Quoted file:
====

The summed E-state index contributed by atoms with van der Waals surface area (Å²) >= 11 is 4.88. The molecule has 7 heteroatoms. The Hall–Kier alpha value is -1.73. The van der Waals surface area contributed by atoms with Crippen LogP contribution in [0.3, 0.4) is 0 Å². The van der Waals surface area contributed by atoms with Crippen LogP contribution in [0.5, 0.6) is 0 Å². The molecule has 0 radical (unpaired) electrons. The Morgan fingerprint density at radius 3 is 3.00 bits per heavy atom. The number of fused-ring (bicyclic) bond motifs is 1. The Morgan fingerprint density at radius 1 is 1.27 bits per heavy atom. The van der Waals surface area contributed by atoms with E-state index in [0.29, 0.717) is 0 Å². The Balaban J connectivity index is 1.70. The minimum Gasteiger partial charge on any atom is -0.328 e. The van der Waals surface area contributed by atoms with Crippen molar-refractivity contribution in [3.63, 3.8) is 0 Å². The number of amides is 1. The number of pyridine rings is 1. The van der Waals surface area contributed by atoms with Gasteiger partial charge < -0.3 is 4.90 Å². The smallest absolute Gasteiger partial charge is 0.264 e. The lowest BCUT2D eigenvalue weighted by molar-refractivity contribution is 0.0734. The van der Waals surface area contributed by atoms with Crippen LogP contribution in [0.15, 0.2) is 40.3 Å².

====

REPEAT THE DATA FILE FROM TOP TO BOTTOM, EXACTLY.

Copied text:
The summed E-state index contributed by atoms with van der Waals surface area (Å²) >= 11 is 4.88. The molecule has 7 heteroatoms. The Hall–Kier alpha value is -1.73. The van der Waals surface area contributed by atoms with Crippen LogP contribution in [0.3, 0.4) is 0 Å². The van der Waals surface area contributed by atoms with Crippen LogP contribution in [0.5, 0.6) is 0 Å². The molecule has 0 radical (unpaired) electrons. The Morgan fingerprint density at radius 3 is 3.00 bits per heavy atom. The number of fused-ring (bicyclic) bond motifs is 1. The Morgan fingerprint density at radius 1 is 1.27 bits per heavy atom. The van der Waals surface area contributed by atoms with E-state index in [0.29, 0.717) is 0 Å². The Balaban J connectivity index is 1.70. The minimum Gasteiger partial charge on any atom is -0.328 e. The van der Waals surface area contributed by atoms with Crippen molar-refractivity contribution in [3.63, 3.8) is 0 Å². The number of amides is 1. The number of pyridine rings is 1. The van der Waals surface area contributed by atoms with Gasteiger partial charge < -0.3 is 4.90 Å². The smallest absolute Gasteiger partial charge is 0.264 e. The lowest BCUT2D eigenvalue weighted by molar-refractivity contribution is 0.0734. The van der Waals surface area contributed by atoms with Crippen LogP contribution in [0.15, 0.2) is 40.3 Å².